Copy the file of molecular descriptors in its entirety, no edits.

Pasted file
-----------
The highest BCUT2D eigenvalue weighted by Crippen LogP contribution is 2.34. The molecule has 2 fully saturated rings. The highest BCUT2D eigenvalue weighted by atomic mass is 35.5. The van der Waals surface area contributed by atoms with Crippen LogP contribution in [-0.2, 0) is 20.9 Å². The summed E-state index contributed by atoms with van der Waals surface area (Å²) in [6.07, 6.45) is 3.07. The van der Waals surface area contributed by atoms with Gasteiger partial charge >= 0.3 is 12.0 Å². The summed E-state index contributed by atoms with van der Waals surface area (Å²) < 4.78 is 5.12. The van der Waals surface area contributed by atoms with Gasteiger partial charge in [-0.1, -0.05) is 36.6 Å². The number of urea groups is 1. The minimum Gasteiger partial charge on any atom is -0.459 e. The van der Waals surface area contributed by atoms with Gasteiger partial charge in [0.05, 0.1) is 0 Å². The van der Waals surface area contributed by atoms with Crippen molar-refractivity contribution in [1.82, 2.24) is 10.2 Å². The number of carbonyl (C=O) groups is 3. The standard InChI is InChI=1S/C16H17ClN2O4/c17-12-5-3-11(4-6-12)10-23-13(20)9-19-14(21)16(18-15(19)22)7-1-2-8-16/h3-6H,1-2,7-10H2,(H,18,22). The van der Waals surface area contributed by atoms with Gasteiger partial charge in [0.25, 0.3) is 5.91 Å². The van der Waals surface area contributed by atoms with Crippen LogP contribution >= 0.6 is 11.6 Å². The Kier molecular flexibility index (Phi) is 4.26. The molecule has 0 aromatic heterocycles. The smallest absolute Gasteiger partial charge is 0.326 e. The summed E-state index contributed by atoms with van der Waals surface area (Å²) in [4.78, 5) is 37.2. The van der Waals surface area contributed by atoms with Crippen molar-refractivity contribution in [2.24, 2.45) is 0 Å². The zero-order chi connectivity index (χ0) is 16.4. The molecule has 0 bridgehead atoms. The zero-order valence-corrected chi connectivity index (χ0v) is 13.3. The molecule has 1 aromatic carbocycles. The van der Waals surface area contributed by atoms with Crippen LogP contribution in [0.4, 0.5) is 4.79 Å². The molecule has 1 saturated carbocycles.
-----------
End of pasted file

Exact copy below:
The highest BCUT2D eigenvalue weighted by Crippen LogP contribution is 2.34. The molecule has 2 fully saturated rings. The highest BCUT2D eigenvalue weighted by atomic mass is 35.5. The van der Waals surface area contributed by atoms with Crippen LogP contribution in [-0.2, 0) is 20.9 Å². The summed E-state index contributed by atoms with van der Waals surface area (Å²) in [6.07, 6.45) is 3.07. The van der Waals surface area contributed by atoms with Gasteiger partial charge >= 0.3 is 12.0 Å². The summed E-state index contributed by atoms with van der Waals surface area (Å²) < 4.78 is 5.12. The van der Waals surface area contributed by atoms with Gasteiger partial charge in [-0.1, -0.05) is 36.6 Å². The number of urea groups is 1. The minimum Gasteiger partial charge on any atom is -0.459 e. The van der Waals surface area contributed by atoms with Gasteiger partial charge in [0.05, 0.1) is 0 Å². The van der Waals surface area contributed by atoms with Crippen molar-refractivity contribution in [1.82, 2.24) is 10.2 Å². The number of carbonyl (C=O) groups is 3. The standard InChI is InChI=1S/C16H17ClN2O4/c17-12-5-3-11(4-6-12)10-23-13(20)9-19-14(21)16(18-15(19)22)7-1-2-8-16/h3-6H,1-2,7-10H2,(H,18,22). The van der Waals surface area contributed by atoms with Gasteiger partial charge in [0.25, 0.3) is 5.91 Å². The van der Waals surface area contributed by atoms with Crippen LogP contribution >= 0.6 is 11.6 Å². The Kier molecular flexibility index (Phi) is 4.26. The molecule has 0 aromatic heterocycles. The smallest absolute Gasteiger partial charge is 0.326 e. The summed E-state index contributed by atoms with van der Waals surface area (Å²) in [4.78, 5) is 37.2. The van der Waals surface area contributed by atoms with Crippen molar-refractivity contribution in [2.24, 2.45) is 0 Å². The zero-order chi connectivity index (χ0) is 16.4. The molecule has 0 bridgehead atoms. The zero-order valence-corrected chi connectivity index (χ0v) is 13.3. The molecule has 1 aromatic carbocycles. The van der Waals surface area contributed by atoms with Crippen LogP contribution in [0.4, 0.5) is 4.79 Å². The molecule has 1 saturated carbocycles.